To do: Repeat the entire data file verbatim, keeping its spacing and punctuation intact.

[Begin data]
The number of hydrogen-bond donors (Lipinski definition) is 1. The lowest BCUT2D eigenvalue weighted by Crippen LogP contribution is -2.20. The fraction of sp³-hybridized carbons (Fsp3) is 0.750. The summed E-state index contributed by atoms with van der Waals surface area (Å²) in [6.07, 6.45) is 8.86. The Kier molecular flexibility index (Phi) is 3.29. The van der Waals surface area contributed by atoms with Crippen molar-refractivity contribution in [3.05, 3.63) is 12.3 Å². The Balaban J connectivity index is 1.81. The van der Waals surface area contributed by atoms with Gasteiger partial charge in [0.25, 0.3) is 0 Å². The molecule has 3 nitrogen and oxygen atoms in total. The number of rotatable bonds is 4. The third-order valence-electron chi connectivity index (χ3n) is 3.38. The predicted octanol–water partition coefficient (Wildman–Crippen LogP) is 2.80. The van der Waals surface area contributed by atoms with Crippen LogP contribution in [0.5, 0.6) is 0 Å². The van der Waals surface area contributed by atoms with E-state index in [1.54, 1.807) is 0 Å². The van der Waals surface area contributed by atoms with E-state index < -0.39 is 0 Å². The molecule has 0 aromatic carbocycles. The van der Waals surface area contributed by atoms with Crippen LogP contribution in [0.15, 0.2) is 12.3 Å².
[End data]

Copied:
The number of hydrogen-bond donors (Lipinski definition) is 1. The lowest BCUT2D eigenvalue weighted by Crippen LogP contribution is -2.20. The fraction of sp³-hybridized carbons (Fsp3) is 0.750. The summed E-state index contributed by atoms with van der Waals surface area (Å²) in [6.07, 6.45) is 8.86. The Kier molecular flexibility index (Phi) is 3.29. The van der Waals surface area contributed by atoms with Crippen molar-refractivity contribution in [3.05, 3.63) is 12.3 Å². The Balaban J connectivity index is 1.81. The van der Waals surface area contributed by atoms with Gasteiger partial charge in [0.25, 0.3) is 0 Å². The molecule has 3 nitrogen and oxygen atoms in total. The number of rotatable bonds is 4. The third-order valence-electron chi connectivity index (χ3n) is 3.38. The predicted octanol–water partition coefficient (Wildman–Crippen LogP) is 2.80. The van der Waals surface area contributed by atoms with Crippen LogP contribution in [0.5, 0.6) is 0 Å². The van der Waals surface area contributed by atoms with E-state index in [1.54, 1.807) is 0 Å². The van der Waals surface area contributed by atoms with E-state index < -0.39 is 0 Å². The molecule has 0 aromatic carbocycles. The van der Waals surface area contributed by atoms with Crippen LogP contribution in [0.15, 0.2) is 12.3 Å².